The Now Playing screen (right) shows artwork where available, and displays more metadata than most, and you can swipe sideways for more (bottom screengrab). Things can look fairly spacious on the tablet version, which adds only little volume buttons, though it’s far better to press the volume icon at top right (on either screen size) and enjoy the long and responsive volume slider that pops up. 
 
Lacking, unless we missed them, were the main settings menus available only from the Lyric’s front panel, though the app does have a settings section dealing mainly with app things - including Tidal sign-in and a toggle that changes that virtual volume slider into a sexy but slightly less responsive giant rotary pot. Also under these settings is a master maximum for the whole amplifier, which was default set to -30dB. This applies only to the app, to sensibly stop you accidentally sliding to the max; the physical remote control can take you wherever your material may lead (you’ll certainly need more for quiet classical passages).
 
Cyrus Cadence is a simple enough app, with no multiroom abilities, but it proved pretty reliable and was especially good at speedy network and drive browsing.  
 
Performance
We will make a rare salute to the delightful packaging here, and more importantly to a Quick Start Guide that successfully covers everything in four pages — buttonry, networking, source selection and the Cyrus ‘Cadence app for iOS and Android’. It may be the clearest and best Quick Start Guide we’ve ever seen! A more in-depth User Guide is available on CD and online. 
 
We took the Lyric to the music room, gave it USB-B from our Mac Mini and an analogue pair from our vinyl phono preamp, hooking it over a period of a couple of weeks to standmounters at $2000 and $6000, and to our trusty JBL Studio Monitors.
We began with DAB+ digital radio, attaching the provided rod antenna, which was quickly tuned to our local digital stations. We encountered some surprisingly thin and nasal announcing on ABC Classic FM, but the subsequent Sibelius sounded well-balanced enough, though with DAB+’s characteristic high-frequency sawtoothing of strings and high brass tones.
 
The FM tuner astounded us with its sensitivity; given our roof antenna, this was the first tuner ever to receive our local community radio station clearly, even on its weaker frequency, assisted well by the Lyric switching to mono automatically for weaker stations - and you can force its decisions via a settings menu, which delights us. The settings menu for forcing mono, however, couldn’t be found on the app (see the ‘Smarts’ panel), only via the front panel display using the remote control, and then with menu logic that confused us at first. To enter FM settings when playing FM radio, you press the ‘back’ symbol on the remote, not the ‘Menu’ or ‘Setup’ button. This is more cunning than it sounds, because ‘Menu’ takes you to the very top of the menu structure, from where you’d have to get through several layers to FM settings. But ‘back’ enters at the lowest level - it’s effectively a contextual menu button. Clever stuff.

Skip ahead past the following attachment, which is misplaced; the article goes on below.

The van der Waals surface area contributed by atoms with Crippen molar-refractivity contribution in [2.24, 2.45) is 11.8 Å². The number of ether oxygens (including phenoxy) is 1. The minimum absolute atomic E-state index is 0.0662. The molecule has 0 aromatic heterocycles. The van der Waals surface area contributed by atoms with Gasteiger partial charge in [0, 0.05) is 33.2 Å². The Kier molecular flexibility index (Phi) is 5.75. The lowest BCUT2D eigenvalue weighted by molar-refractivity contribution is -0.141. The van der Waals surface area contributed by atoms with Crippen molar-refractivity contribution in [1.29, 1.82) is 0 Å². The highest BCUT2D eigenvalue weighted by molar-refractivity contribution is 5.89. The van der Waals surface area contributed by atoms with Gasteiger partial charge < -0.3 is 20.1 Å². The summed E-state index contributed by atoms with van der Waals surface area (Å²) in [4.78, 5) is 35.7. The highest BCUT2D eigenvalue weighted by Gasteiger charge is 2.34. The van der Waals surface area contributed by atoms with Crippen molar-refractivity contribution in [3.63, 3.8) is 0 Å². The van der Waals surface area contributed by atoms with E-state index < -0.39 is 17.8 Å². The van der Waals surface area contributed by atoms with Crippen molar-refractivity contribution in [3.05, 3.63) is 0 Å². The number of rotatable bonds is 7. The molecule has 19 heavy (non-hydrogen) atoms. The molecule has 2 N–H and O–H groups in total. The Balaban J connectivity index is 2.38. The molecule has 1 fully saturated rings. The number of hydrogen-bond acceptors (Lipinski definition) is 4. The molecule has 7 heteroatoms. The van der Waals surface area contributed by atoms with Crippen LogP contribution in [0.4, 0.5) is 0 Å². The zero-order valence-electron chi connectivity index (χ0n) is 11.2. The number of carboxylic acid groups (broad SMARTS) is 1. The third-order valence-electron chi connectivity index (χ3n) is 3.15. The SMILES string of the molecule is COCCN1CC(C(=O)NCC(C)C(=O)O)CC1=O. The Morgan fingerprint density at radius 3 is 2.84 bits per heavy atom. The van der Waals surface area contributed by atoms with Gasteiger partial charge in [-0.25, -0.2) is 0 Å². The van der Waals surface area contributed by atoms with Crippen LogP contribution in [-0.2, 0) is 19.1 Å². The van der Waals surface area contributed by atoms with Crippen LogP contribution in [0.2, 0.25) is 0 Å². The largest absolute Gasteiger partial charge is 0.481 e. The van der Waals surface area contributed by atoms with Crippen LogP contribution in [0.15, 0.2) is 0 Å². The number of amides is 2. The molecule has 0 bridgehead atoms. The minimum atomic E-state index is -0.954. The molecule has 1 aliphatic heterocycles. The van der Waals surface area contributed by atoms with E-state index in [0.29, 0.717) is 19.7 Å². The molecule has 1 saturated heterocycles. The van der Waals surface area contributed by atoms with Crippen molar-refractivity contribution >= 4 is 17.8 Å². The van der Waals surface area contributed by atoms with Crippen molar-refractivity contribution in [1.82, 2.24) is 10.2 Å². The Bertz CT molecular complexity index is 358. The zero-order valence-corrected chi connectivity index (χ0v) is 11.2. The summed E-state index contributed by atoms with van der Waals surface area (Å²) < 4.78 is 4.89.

We played from computer via USB. The Lyric mounts as a quietly anonymous ‘USB Audio DAC’, and we were surprised to find it accepted only 16-bit at 32/44.1/48kHz, so no high-res at all, even 24-bit. Were we missing a switch from USB 1.0 to 2.0? Apparently not, Cyrus labelling it a “a driverless USB connection”, so USB 1.0, which does indeed top out at 16/48. This is especially surprising since the Lyric has a 32-bit DAC and will play up to 24-bit/192k WAV, AIFF and FLAC from other paths. Not that the computer playback suffered much from this; the vast majority of our music is CD quality (or sadly below), and our Amarra software neatly downsampled high-res files to the Lyric’s needs. And things were sounding great as we got the measure of the power reserves available in this Cyrus. 
 
Cyrus LyricTo hear its best shot, however, we attached a USB hard drive of music to the rear USB slot (labelled ‘iPad rear’). There was a pause, which turned out to be the Lyric indexing the drive’s not inconsiderable contents, and then the app leapt into life with lighting fast navigation around the contents. Also notable was the delivery of metadata to both the app (which showed notes as well as basic track information) and the Lyric’s front panel, which showed track and file quality information.